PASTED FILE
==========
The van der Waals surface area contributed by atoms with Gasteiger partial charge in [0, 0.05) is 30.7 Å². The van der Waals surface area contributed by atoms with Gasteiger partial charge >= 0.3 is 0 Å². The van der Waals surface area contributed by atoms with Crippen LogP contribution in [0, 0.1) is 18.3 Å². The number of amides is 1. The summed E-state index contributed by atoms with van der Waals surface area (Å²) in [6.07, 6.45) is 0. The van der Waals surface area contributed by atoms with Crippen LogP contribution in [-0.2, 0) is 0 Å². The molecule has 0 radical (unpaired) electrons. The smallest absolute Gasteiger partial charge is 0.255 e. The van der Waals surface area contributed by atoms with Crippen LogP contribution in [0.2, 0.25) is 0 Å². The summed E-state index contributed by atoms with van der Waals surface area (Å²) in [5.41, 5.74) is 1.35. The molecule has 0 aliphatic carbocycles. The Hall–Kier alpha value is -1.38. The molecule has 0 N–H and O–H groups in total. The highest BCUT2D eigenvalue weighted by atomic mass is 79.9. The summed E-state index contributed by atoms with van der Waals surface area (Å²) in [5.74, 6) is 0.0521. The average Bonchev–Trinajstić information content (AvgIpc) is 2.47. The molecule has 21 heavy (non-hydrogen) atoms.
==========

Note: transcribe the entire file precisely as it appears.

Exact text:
The van der Waals surface area contributed by atoms with Gasteiger partial charge in [0, 0.05) is 30.7 Å². The van der Waals surface area contributed by atoms with Gasteiger partial charge >= 0.3 is 0 Å². The van der Waals surface area contributed by atoms with Crippen LogP contribution in [0, 0.1) is 18.3 Å². The number of amides is 1. The summed E-state index contributed by atoms with van der Waals surface area (Å²) in [6.07, 6.45) is 0. The van der Waals surface area contributed by atoms with Crippen LogP contribution in [-0.2, 0) is 0 Å². The molecule has 0 radical (unpaired) electrons. The smallest absolute Gasteiger partial charge is 0.255 e. The van der Waals surface area contributed by atoms with Crippen LogP contribution in [0.2, 0.25) is 0 Å². The summed E-state index contributed by atoms with van der Waals surface area (Å²) in [5.41, 5.74) is 1.35. The molecule has 0 aliphatic carbocycles. The Hall–Kier alpha value is -1.38. The molecule has 0 N–H and O–H groups in total. The highest BCUT2D eigenvalue weighted by atomic mass is 79.9. The summed E-state index contributed by atoms with van der Waals surface area (Å²) in [5.74, 6) is 0.0521. The average Bonchev–Trinajstić information content (AvgIpc) is 2.47. The molecule has 21 heavy (non-hydrogen) atoms.